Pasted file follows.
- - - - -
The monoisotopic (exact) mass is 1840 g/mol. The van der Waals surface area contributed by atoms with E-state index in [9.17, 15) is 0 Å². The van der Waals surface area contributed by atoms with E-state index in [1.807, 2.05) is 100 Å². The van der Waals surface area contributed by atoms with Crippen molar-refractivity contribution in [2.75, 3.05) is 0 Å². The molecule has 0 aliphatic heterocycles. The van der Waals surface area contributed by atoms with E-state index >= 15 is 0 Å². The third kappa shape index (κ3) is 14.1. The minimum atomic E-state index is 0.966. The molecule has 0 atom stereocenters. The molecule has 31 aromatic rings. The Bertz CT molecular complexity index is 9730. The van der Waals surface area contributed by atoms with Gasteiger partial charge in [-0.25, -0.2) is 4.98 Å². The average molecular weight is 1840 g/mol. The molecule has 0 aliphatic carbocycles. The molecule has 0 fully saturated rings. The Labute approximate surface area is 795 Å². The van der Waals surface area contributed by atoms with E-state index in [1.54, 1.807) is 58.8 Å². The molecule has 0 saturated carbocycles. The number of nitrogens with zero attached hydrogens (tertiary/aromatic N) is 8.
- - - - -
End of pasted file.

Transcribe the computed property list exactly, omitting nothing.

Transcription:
The monoisotopic (exact) mass is 1840 g/mol. The van der Waals surface area contributed by atoms with E-state index in [9.17, 15) is 0 Å². The van der Waals surface area contributed by atoms with E-state index in [1.807, 2.05) is 100 Å². The van der Waals surface area contributed by atoms with Crippen molar-refractivity contribution in [2.75, 3.05) is 0 Å². The molecule has 0 aliphatic heterocycles. The van der Waals surface area contributed by atoms with E-state index >= 15 is 0 Å². The third kappa shape index (κ3) is 14.1. The minimum atomic E-state index is 0.966. The molecule has 0 atom stereocenters. The molecule has 31 aromatic rings. The Bertz CT molecular complexity index is 9730. The van der Waals surface area contributed by atoms with Gasteiger partial charge in [-0.25, -0.2) is 4.98 Å². The average molecular weight is 1840 g/mol. The molecule has 0 aliphatic carbocycles. The molecule has 0 fully saturated rings. The Labute approximate surface area is 795 Å². The van der Waals surface area contributed by atoms with E-state index in [1.54, 1.807) is 58.8 Å². The molecule has 0 saturated carbocycles. The number of nitrogens with zero attached hydrogens (tertiary/aromatic N) is 8.